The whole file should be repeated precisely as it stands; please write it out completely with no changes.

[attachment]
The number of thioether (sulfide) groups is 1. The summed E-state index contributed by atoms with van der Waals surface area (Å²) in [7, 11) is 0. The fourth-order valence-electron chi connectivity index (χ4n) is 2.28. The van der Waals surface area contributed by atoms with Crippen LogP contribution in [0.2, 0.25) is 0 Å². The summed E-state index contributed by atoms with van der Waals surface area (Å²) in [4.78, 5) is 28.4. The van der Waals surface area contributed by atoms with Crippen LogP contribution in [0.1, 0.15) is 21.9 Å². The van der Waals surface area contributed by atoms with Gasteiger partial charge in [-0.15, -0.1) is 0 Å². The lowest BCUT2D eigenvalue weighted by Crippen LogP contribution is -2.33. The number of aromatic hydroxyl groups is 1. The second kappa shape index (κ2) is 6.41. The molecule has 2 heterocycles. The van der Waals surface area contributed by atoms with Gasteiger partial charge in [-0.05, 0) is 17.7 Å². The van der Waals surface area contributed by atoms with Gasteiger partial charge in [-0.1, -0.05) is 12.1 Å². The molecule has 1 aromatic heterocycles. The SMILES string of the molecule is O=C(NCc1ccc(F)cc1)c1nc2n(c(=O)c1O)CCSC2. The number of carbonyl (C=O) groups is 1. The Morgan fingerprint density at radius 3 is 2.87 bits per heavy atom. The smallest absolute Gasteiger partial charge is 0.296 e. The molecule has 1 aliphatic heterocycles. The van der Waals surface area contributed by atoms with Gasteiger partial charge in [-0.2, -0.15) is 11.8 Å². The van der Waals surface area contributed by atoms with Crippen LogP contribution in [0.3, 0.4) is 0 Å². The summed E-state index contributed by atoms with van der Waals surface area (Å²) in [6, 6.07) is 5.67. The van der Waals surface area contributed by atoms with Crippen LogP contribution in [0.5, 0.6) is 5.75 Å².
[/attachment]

The number of thioether (sulfide) groups is 1. The summed E-state index contributed by atoms with van der Waals surface area (Å²) in [7, 11) is 0. The fourth-order valence-electron chi connectivity index (χ4n) is 2.28. The van der Waals surface area contributed by atoms with Crippen LogP contribution in [0.2, 0.25) is 0 Å². The summed E-state index contributed by atoms with van der Waals surface area (Å²) in [4.78, 5) is 28.4. The van der Waals surface area contributed by atoms with Crippen LogP contribution in [0.1, 0.15) is 21.9 Å². The van der Waals surface area contributed by atoms with Gasteiger partial charge in [-0.15, -0.1) is 0 Å². The lowest BCUT2D eigenvalue weighted by Crippen LogP contribution is -2.33. The number of aromatic hydroxyl groups is 1. The second kappa shape index (κ2) is 6.41. The molecule has 2 heterocycles. The van der Waals surface area contributed by atoms with Gasteiger partial charge in [-0.05, 0) is 17.7 Å². The van der Waals surface area contributed by atoms with Gasteiger partial charge in [-0.1, -0.05) is 12.1 Å². The molecule has 1 aromatic heterocycles. The SMILES string of the molecule is O=C(NCc1ccc(F)cc1)c1nc2n(c(=O)c1O)CCSC2. The number of carbonyl (C=O) groups is 1. The Morgan fingerprint density at radius 3 is 2.87 bits per heavy atom. The smallest absolute Gasteiger partial charge is 0.296 e. The molecule has 1 aliphatic heterocycles. The van der Waals surface area contributed by atoms with Gasteiger partial charge in [-0.2, -0.15) is 11.8 Å². The van der Waals surface area contributed by atoms with Crippen LogP contribution in [0.3, 0.4) is 0 Å². The summed E-state index contributed by atoms with van der Waals surface area (Å²) in [6, 6.07) is 5.67. The van der Waals surface area contributed by atoms with Crippen LogP contribution in [0.5, 0.6) is 5.75 Å².